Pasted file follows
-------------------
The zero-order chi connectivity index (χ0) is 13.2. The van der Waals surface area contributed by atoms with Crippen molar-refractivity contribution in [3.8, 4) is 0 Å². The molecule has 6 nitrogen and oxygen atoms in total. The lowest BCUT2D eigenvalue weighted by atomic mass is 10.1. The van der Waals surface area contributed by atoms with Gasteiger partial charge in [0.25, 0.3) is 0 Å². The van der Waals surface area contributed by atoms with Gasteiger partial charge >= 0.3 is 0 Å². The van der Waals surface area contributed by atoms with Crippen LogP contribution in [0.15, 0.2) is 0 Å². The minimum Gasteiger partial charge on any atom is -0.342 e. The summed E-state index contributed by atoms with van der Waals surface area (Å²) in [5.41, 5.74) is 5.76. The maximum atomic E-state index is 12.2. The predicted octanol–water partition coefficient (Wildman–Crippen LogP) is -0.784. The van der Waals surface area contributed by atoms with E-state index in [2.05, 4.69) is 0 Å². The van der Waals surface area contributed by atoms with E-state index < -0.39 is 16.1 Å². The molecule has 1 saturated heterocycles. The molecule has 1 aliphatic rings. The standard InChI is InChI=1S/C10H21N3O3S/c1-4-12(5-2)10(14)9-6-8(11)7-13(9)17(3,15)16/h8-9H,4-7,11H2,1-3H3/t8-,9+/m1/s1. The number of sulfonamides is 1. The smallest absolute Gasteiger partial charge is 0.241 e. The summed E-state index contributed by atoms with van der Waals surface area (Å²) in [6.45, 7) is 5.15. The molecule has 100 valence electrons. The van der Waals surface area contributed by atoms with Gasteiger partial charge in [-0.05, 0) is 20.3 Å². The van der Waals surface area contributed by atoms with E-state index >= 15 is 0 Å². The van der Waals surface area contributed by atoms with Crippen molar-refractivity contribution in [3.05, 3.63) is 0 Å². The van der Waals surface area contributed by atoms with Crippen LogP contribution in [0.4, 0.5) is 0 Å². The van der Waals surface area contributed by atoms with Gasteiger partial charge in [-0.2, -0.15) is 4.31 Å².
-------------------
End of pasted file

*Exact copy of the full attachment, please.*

The zero-order chi connectivity index (χ0) is 13.2. The van der Waals surface area contributed by atoms with Crippen molar-refractivity contribution in [3.8, 4) is 0 Å². The molecule has 6 nitrogen and oxygen atoms in total. The lowest BCUT2D eigenvalue weighted by atomic mass is 10.1. The van der Waals surface area contributed by atoms with Gasteiger partial charge in [0.25, 0.3) is 0 Å². The van der Waals surface area contributed by atoms with Gasteiger partial charge >= 0.3 is 0 Å². The van der Waals surface area contributed by atoms with Crippen LogP contribution in [0.15, 0.2) is 0 Å². The minimum Gasteiger partial charge on any atom is -0.342 e. The summed E-state index contributed by atoms with van der Waals surface area (Å²) in [5.41, 5.74) is 5.76. The maximum atomic E-state index is 12.2. The predicted octanol–water partition coefficient (Wildman–Crippen LogP) is -0.784. The van der Waals surface area contributed by atoms with E-state index in [2.05, 4.69) is 0 Å². The van der Waals surface area contributed by atoms with E-state index < -0.39 is 16.1 Å². The molecule has 1 saturated heterocycles. The molecule has 1 aliphatic rings. The standard InChI is InChI=1S/C10H21N3O3S/c1-4-12(5-2)10(14)9-6-8(11)7-13(9)17(3,15)16/h8-9H,4-7,11H2,1-3H3/t8-,9+/m1/s1. The number of sulfonamides is 1. The smallest absolute Gasteiger partial charge is 0.241 e. The summed E-state index contributed by atoms with van der Waals surface area (Å²) in [6.45, 7) is 5.15. The molecule has 100 valence electrons. The van der Waals surface area contributed by atoms with Gasteiger partial charge in [-0.05, 0) is 20.3 Å². The van der Waals surface area contributed by atoms with E-state index >= 15 is 0 Å². The van der Waals surface area contributed by atoms with Crippen molar-refractivity contribution in [3.05, 3.63) is 0 Å². The van der Waals surface area contributed by atoms with Crippen LogP contribution in [0.4, 0.5) is 0 Å². The van der Waals surface area contributed by atoms with Gasteiger partial charge in [-0.2, -0.15) is 4.31 Å².